We examine sustainability through the lens of Adam Smith’s seminal work, The Theory of Moral Sentiments (1759), where he writes, “they are lead by an invisible hand to make nearly the same distribution of the necessaries of life…and thus without intending it, without knowing it, advance the interest of the society.” We will examine how the three forms of capital (natural, human and financial) are put into a new economic equation: Natural capital + Human capital = Financial capital.
Is Adam Smith the Founding Father of Sustainability?
Is Adam Smith The Founding Father of Sustainability? Nils-Michael Langenborg Founder & Executive Director The Sustainable Adam Smith #GreenAdamSmith October 19, 2011
Rules of Conduct This is not about me This is not about you This is about all of us
Our Workshop Agenda Introductions My talk (w/discussion) Your thoughts Sustainability Leaders The Renewed Invisible Hand Breakouts – The Necessaries of Life Final Thoughts
Who is Adam Smith? Born June 16 1723 Died July 17, 1790 (age 67) Scottish social philosopher Collaborated with David Hume Part of the Scottish Enlightenment Professor of moral philosophy at University of Glasgow Pioneer of “political economy” (the study of production) Lived with his mother his entire life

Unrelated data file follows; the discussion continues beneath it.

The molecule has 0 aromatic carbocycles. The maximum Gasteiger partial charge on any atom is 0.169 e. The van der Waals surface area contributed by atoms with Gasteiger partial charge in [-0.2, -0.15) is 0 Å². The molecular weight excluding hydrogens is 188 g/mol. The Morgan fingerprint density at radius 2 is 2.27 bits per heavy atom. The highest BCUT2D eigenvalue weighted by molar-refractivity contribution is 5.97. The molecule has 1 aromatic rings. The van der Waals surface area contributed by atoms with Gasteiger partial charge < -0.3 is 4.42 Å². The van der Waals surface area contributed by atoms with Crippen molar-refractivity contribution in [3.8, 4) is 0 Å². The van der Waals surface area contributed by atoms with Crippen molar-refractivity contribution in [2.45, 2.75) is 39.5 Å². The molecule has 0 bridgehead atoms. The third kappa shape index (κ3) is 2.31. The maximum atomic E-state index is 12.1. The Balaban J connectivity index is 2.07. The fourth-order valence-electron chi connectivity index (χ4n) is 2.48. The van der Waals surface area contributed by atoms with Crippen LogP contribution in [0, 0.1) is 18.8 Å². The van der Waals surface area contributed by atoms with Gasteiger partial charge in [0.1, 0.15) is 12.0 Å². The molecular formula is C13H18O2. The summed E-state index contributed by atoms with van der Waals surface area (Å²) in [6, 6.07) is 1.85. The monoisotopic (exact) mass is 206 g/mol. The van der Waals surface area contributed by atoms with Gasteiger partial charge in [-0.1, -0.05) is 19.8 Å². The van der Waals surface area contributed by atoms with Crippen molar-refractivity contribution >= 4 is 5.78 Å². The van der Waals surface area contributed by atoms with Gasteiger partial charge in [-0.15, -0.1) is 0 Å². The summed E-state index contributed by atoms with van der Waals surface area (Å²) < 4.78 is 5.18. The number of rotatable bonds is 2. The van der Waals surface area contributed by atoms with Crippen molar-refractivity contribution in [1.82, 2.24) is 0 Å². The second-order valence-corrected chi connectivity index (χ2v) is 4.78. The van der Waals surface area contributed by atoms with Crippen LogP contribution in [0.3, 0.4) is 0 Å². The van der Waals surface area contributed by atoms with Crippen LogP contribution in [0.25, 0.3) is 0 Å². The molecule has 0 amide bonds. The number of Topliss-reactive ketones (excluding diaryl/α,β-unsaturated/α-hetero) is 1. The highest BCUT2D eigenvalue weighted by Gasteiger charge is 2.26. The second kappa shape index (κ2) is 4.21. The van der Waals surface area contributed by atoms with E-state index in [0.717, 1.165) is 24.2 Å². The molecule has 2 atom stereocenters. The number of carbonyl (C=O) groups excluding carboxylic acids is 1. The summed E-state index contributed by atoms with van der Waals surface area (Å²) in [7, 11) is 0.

The Wealth of Nations ➡ An Inquiry into the Nature and Causes of the Wealth of Nations ➡ Four basic principles emerged “consumption” “division of labor” “self-interest” “the invisible hand” ➡ Foundation of market capitalism
Consumption “Consumption is the sole endand purpose of all production;and the interest of the producer oughtto be attended to only so far as it maybe necessary for promoting that of theconsumer. The maxim is so perfectlyself-evident that it would be absurd toattempt to prove it.”
Consumption But in the mercantile system theinterest of the consumer is almostconstantly sacriﬁced to that of theproducer; and it seems toconsider production, and notconsumption, as the ultimateend and object of all industryand commerce.”
Division of Labor “The greatest improvement inthe productive powers oflabour, and the greater part of theskill, dexterity, and judgment with whichit is any where directed, or applied,seem to have been the effectsof the division of labour.” One pin = 18 different steps One man = 20 pins a day Ten men = 4,800 pins a day/each; 48,000 vs. 200 pins/day